Bus Tour: Let’s start on the outside
July 2, 2012 by Auntie Kate of Too Good to be Threw
There is always a plethora of things to see and think about on the NARTS Conference Consignment, Resale, and Thrift Shop Bus Tour. So many, that I have to break them up into several entries here on Auntie Kate the Blog for you.
You never get a second chance to make a first impression.
This is exceptionally true for retail stores, and doubly exception of resale shops, when we have to attract attention to a business that many potential shoppers are not yet enthusiastic about. So the exterior appearance of our business matters. Here’s some ideas I spotted on the Bus Tour (click on any photo to enlarge):
Not only does this bright window graphic call attention to the shop Clique (pronounced “Click”) but it also serves to obscure the secondary, unused door into the shop. Nothing makes a future customer feel sillier than tugging on a door that is locked, so this graphic saves embarrassment too! Notice that the window decal is applied on the OUTSIDE of the glass. This eliminates glare, making the colors more vivid, and in my personal experience, doesn’t cut down on the life of the decal by much.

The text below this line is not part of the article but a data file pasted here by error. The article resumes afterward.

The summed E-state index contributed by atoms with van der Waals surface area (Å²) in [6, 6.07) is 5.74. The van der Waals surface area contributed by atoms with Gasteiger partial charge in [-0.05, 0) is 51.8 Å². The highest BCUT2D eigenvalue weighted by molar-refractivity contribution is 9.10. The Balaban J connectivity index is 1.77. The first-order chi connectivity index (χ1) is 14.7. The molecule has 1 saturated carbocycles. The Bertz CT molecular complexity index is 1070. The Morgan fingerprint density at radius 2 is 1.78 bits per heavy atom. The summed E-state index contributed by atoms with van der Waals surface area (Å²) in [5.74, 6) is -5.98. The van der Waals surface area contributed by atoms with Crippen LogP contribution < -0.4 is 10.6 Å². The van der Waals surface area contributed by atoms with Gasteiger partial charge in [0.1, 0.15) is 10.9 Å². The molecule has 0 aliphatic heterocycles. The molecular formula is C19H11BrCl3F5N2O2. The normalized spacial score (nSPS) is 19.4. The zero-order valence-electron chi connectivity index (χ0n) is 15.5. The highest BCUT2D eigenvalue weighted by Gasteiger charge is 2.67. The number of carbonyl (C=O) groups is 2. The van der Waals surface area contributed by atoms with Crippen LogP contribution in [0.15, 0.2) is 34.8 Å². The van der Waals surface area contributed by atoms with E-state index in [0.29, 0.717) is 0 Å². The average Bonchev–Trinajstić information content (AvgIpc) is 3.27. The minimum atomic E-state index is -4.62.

Rhythm and Repetition
With a wide storefront of many sections of glass, and furniture to display, choices must be made. This shop elects to cover every other pane with sheer curtains, which give rhythm and repetition to their frontage. The sheer curtains also create a backdrop for their furniture vignettes inside.
An interior shot of the sheers, thanks to a fellow resaler. Notice how such a simple idea creates a backdrop for furniture vignettes in this shop.
Getting Attention on the Cheap
This shop, which is set back from the road, catches motorists’ eyes with the simplest of all attention-getters: neon-bright polka dots! That’s a 5-minute Fix if ever I saw one!
This neighbor business uses another way to make a first impression: a road-side character! Doesn’t that chubby little mechanic make you feel all warm and fuzzy? This is branding at its best, assuming the local government doesn’t forbid you to use such signage.
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